When you request a copy of District of Columbia death records the fee is $18 and can be paid by check or money order to the District of Columbia Treasurer. Complete the request form named, Washington, D.C. Death Certificate, and include a copy of photo identification with each request and state why you want or need the death record. Certified copies of death records can only be issued to family members, legal representative or legal guardian of the deceased, so you must prove that connection before you can receive a copy of the death record. Also send a stamped, self addressed envelope with the request to:
District of Columbia Vital Records Division
899 No. Capitol St., Northeast
Washington, DC 20002
Phone: (202) 671-5000
District of Columbia Death Notices
Death records have been recorded since 1855, except during the Civil War when no death records were filed. As with most states, the District of Columbia has instituted privacy laws that render the vital records confidential, so unless you’re a relative or other eligible person you may have problems getting a copy of the death certificate.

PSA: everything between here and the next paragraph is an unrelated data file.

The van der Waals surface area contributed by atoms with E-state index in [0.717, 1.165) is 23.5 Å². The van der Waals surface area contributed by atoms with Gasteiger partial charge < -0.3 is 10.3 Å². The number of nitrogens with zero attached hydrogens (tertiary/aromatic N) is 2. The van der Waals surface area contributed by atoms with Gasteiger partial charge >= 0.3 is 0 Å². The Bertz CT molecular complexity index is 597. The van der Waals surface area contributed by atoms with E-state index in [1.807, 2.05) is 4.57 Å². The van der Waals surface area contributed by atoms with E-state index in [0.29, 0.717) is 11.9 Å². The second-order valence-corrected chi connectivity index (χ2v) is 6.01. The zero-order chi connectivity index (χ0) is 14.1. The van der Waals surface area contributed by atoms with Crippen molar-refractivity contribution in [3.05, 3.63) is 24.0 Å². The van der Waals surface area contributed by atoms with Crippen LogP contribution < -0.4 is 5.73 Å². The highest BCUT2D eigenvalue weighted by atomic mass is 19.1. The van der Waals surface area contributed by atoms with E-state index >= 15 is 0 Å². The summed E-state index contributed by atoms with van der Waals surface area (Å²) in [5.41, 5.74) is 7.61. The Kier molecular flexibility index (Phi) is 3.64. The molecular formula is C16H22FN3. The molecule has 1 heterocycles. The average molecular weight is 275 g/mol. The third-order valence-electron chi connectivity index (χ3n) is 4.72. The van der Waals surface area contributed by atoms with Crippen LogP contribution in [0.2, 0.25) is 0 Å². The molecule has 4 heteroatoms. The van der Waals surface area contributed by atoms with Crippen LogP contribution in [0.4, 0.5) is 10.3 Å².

If you need a copy of a District of Columbia death record and you don’t want to go through the mire of state rules and regulations, you can choose an Internet search site that can help you get the record you need. These sites are popular for retrieving vital records and delivering it in a timely manner. The data you receive will likely be more accurate since they have much more powerful databases and search engines that are much more far-reaching than state-based search sites. Legal professionals depend on these sites for their needs which most of the time need to be fast and extremely accurate to help them with cases. Genealogists also use the Internet search sites on a regular basis since the information they receive must be accurate and also point them to other data that may help them with plotting a family tree. The fee to use an Internet search site is reasonable and if no record is found based on the data you provided, you pay nothing. State-based search fees are usually non-refundable. Death records can help you prove legal matters, especially those that involve a trust or beneficiary issues – or, can be valuable with immigration and other legal endeavors. Since the advent of the Internet, search sites have become invaluable to those looking for state vital records. They offer a quick and more accurate alternative to using the slower wheels of a state-based search. For more information about how to use an Internet search site to help you find District of Columbia death records, click on the link.